Akamai, the largest CDN on the planet, never envisioned a bookstore encroaching on its turf. Then again, neither did HP, IBM, EMC, Oracle or Dell. Amazon dominates the markets for cloud computing and cloud storage. It’s trying to do the same with the CDN market. It has a long way to go, but it is moving up the ladder, one dollar at a time.
Cloudfront is known to have CDN clients paying a few dollars per month. Akamai is known to have customers paying thousands of dollars per month. The day is coming, when Amazon is going to figure out CDN, and come knocking on Akamai’s door. This threat, has to be on the minds of Akamai’s executive team. Why doesn’t Akamai fight back?
Akamai’s $5B Revenue Goal by 2020
Paul Sagan, the former CEO of Akamai, set a revenue target of $5B by 2020. Akamai is on track to do $1.4 to $1.5B in 2013. That means it must find another $3.5B in revenue in 6 years, thus grow more than 20% per year for the next 6 years. That’s very aggressive.
Akamai should fight back and get into the commoditized cloud compute and cloud storage game. It has 150,000 servers and a global infrastructure to do it. Once Akamai decommissions 25,000 servers at once, do to their old age, throw a software layer on top of those servers, and offer a cloud compute/storage solution to its existing customer base.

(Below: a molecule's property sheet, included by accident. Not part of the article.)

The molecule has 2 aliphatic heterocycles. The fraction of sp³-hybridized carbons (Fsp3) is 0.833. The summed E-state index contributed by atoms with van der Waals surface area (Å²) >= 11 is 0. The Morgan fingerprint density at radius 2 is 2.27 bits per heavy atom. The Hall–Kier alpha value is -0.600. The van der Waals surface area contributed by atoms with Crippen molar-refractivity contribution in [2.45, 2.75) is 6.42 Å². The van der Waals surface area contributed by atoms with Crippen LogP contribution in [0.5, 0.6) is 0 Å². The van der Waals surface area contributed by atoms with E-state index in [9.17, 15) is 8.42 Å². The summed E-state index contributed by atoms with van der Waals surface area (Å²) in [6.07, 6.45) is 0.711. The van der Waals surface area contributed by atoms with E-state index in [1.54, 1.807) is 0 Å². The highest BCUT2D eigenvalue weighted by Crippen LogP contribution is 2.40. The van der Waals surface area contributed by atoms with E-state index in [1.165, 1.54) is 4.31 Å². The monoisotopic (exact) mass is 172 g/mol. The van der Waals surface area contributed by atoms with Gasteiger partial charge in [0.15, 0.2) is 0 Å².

Akamai can make it easy for its customers, just add a line item on the CDN quote, for cloud compute and cloud storage, that matches AWS & S3 price. Akamai can offer clients two options: private cloud compute/storage that is not shared, for clients that hate shared environments, and other option that’s shared for price sensitive clients.
I think it’s worth a try, at least on a pilot basis. Akamai can throw $10M on this project, see how it goes, then decide on its future. I know it’s a crazy idea, but billion dollar product lines are usually started from crazy ideas.